Going with the windMany students are pursuing higher studies without future plans in mind
Are you driven by your interest in a particular academic discipline or do you have a set goal in your educational career? A majority of higher level students would probably say no. A relevant academic goal greatly affects the motivation and behaviour of a student. However, many university students in Nepal face impractical curriculums, limitless allotment of degrees and a goalless continuation of academics. Deepak Basnet, a 24-year-old student doing his Master in Business Studies (MBS) at Nepal Commerce Campus, does not have a concrete answer as to why he chose this subject and what his aim is. There are a large number of students who say that their subject for formal study is ‘unfixed’. Academic degrees are seldom relevant to the local job market.
Moreover, there is no connection between certain faculties and their goal for future graduates. A graduate student in management primarily aims to find his or her career in the banking sector, but mere theoretical competency often results in problems. At the same time, if students like the faculty and subject they have chosen, why isn’t the intended profession their first preference? There may be several reasons for this. One, students do not have a choice with regard to subjects either due to educational accessibility or availability. Two, and probably more importantly, they do not have proper ideas about the future of their degrees.
Following the well-worn path
No counselling and career guidance programmes are organised for higher studies. Some of the students are just continuing their higher studies as their seniors did. Many students have no idea what they are going to do after they finish their studies. For example, graduates in education holding a teaching licence don’t seem to be motivated to pursue a career in teaching. This is because of a lack of prior academic goals and prestigious space in the field they have chosen. There are subjects like medicine, engineering, hospitality, agriculture and information and technology that offer bright prospects in the relevant sectors to graduates. However, these areas are limited to only a section of the population.
While setting academic goals at the undergraduate level, students need to make sure they are SMART (specific, measurable, achievable, realistic and timely). The role of seniors in fixing the academic goal is important. Academic targets are taken to the right direction if there is a fusion of the student’s interest, potential and relevancy. When it comes to university studies, successful students routinely set achievable academic goals. Students should focus on clarity, be specific, learn to manage time and make a commitment to earning a degree. Having goals will contribute positively to the sense of effectiveness as a student and boost one’s confidence.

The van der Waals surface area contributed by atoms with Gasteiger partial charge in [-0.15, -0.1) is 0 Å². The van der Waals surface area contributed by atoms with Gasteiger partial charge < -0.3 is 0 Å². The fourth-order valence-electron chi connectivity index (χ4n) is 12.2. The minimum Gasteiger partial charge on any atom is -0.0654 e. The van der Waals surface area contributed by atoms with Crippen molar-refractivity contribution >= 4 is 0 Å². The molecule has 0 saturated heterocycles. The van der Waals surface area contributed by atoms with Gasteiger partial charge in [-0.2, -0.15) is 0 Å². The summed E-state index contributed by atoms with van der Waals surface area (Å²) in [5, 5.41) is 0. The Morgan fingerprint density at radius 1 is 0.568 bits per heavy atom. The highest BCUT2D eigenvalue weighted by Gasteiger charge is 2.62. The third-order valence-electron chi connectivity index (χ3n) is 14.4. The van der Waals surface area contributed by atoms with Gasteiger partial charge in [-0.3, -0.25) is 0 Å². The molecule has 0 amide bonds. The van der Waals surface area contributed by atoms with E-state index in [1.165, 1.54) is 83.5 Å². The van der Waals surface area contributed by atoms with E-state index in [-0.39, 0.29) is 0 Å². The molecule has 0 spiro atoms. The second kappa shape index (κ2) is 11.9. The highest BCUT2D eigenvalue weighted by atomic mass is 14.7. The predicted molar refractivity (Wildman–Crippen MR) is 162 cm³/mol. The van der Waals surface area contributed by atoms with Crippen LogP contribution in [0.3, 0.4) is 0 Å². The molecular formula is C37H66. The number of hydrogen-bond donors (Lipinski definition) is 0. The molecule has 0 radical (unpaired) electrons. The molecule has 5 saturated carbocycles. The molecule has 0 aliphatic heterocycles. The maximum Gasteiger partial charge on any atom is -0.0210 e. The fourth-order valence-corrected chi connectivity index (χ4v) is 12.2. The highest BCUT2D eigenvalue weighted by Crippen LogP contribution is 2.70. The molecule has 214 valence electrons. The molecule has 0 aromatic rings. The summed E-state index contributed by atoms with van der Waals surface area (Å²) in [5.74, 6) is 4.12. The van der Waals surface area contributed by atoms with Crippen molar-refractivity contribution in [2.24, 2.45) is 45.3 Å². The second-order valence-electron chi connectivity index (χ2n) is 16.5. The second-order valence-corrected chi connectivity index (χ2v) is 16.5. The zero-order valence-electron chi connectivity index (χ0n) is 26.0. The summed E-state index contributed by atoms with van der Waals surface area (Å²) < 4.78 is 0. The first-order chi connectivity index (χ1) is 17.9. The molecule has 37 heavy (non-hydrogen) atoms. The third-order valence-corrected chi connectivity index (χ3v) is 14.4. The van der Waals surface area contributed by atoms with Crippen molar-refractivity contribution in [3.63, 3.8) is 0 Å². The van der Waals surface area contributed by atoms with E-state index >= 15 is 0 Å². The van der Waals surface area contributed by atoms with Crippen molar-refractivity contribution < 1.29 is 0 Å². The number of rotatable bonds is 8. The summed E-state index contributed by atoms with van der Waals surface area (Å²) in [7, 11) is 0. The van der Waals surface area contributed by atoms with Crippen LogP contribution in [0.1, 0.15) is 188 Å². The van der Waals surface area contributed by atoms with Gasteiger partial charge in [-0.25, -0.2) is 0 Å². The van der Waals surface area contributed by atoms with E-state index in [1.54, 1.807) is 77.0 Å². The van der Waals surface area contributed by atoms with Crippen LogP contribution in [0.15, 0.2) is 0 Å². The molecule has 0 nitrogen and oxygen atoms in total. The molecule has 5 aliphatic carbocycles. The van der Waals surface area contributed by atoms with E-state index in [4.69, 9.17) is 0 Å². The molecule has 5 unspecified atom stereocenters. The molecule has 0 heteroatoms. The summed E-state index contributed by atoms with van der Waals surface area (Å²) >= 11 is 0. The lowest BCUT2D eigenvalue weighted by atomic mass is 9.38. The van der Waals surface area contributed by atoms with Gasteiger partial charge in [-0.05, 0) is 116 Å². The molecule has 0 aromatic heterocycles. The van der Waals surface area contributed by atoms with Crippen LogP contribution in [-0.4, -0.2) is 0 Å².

Higher studies in a vacuum often creates confusion among students. So they need to set an achievable, relevant and adjustable goal in the course of their academic journey. Meanwhile, it is wise to anticipate possible challenges because obstacles and setbacks are a part of life, and goals help to regain one’s directions. Goals should be motivated by plans, dreams and desires, powered by discipline and maintained through commitment. Academic institutions should have some sort of direction to help students reach their destination.
What is the end goal?
Similarly, university students need to be sure what they want to become, and how they can contribute to the country. As all disciplines and subjects have their own objectives and importance, students should have an idea about the future scope of their field of study. In addition, self-evaluation and motivation in the area of specialisation plays a vital role in securing gainful achievement in the future. Each province in the country has to prioritise areas of higher studies to suit local needs. The curriculum and modality of the course needs to be goal-oriented and it should encourage entrepreneurship.
Diplomas in technical and vocational education have to be promoted to minimise university dropout. Forcing students to choose a faculty or subject leads them nowhere. Therefore, they should not be given any pressure over their personal goal and interest. Giving students counselling and a complete idea of higher studies is often suggested. Graduates of the new generation should have a definite academic mission with high motivation and commitment. A turning point in the academic journey can be crossed with confidence and conciliation when there is a set goal in the productive period of life. Society needs to be free from the traditional wish list of seeing students become a doctor, engineer or pilot.
Regmi is associated with the Nepal Youth Foundation